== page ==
Surf the Ottawa River at Bates Island
Canada › Bate Island, Ottawa
Added by John Rathwell
As the days get longer and the sun warmer in the spring, the snow and ice that has accumulated over the past couple of months turns into water and trickles down the watershed to fill the Ottawa River. When most of us see this as hope that warmer summer days are around the corner, our fellow paddlers and surfers closely watch water levels to make sure not to miss the perfect wave when it comes in. Surfing a static river wave in the middle of Canada's capital city with the parliament buildings as your backdrop is one must experience for any seasoned surfer.
To surf the wave, the first thing you need to do is check the water level of the Ottawa River at Britannia. We use the Water Office website for this information: https://wateroffice.ec.gc.ca/report/report_e.html?type=realTime&stn=02KF005
Any primary water level above 59.00m is good to go. Below that, the wave us small and is not surfable. It is also very shallow below 59.00m, and if you attempt to surf the wave, you will likely hit bottom or damage your surfboard.
The water level is typically only high enough to surf the waves in the spring, when the river is in full flood. This means cold water, with the potential for ice and other debris to come down the river. Always keen an eye out for this.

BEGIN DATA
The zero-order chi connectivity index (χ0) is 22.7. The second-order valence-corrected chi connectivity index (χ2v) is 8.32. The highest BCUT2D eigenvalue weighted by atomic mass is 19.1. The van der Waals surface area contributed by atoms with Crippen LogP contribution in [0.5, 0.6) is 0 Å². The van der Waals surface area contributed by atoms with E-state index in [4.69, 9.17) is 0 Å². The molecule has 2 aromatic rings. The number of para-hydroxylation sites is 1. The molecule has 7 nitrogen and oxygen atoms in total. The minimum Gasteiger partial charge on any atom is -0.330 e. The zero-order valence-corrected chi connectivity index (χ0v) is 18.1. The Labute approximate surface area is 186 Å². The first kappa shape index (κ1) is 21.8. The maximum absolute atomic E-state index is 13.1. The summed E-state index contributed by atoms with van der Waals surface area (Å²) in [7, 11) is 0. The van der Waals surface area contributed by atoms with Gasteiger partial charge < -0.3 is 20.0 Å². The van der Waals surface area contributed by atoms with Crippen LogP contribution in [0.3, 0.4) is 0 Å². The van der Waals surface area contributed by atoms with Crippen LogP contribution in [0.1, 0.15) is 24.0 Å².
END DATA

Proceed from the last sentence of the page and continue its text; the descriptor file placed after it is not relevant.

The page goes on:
Once at Bate Island, you will see 4 distinct waves to surf. The "Top Wave" is often surfed on SUPs and long boards (you will need a tow rope to catch it on a long board) and is typically best around 59.00m to 59.30m.
The "Wall Wave" is the most common to surf. It is the green shoulder nearest to the wall. This is best on short boards (5'6" to 8'0"). At 59.00m is has a small pocket, but a fast steep shoulder. As it rises (above 59.50m) the pocket gets wider, but the shoulder becomes less steep. Locals often argue if high or low levels are better.
On the other side of the foam pile from the "Wall Wave" is the "Outside Wave". This wave often requires a big swim to get to and get back to shore from. You often have to hike up the shoreline in drop down onto it from above. When you finish your surf, you are far out in the middle of the river and a long swim back through strong current is required. This wave is best on a longboard. Strong surfers will be able to hang 10 on their boards on this wave.
The final wave, and least surf is the "Back Wave". It is inconsistent and also out towards the middle. It can offer up good surfs, but is hard to catch.
Check out this video from John Rathwell from Searching For Sero surfing the "Wall Wave".
- 5/6mm wetsuit
- 6mm neoprene mitts
- 7mm neoprene boots
- Life jacket
- Tow Rope
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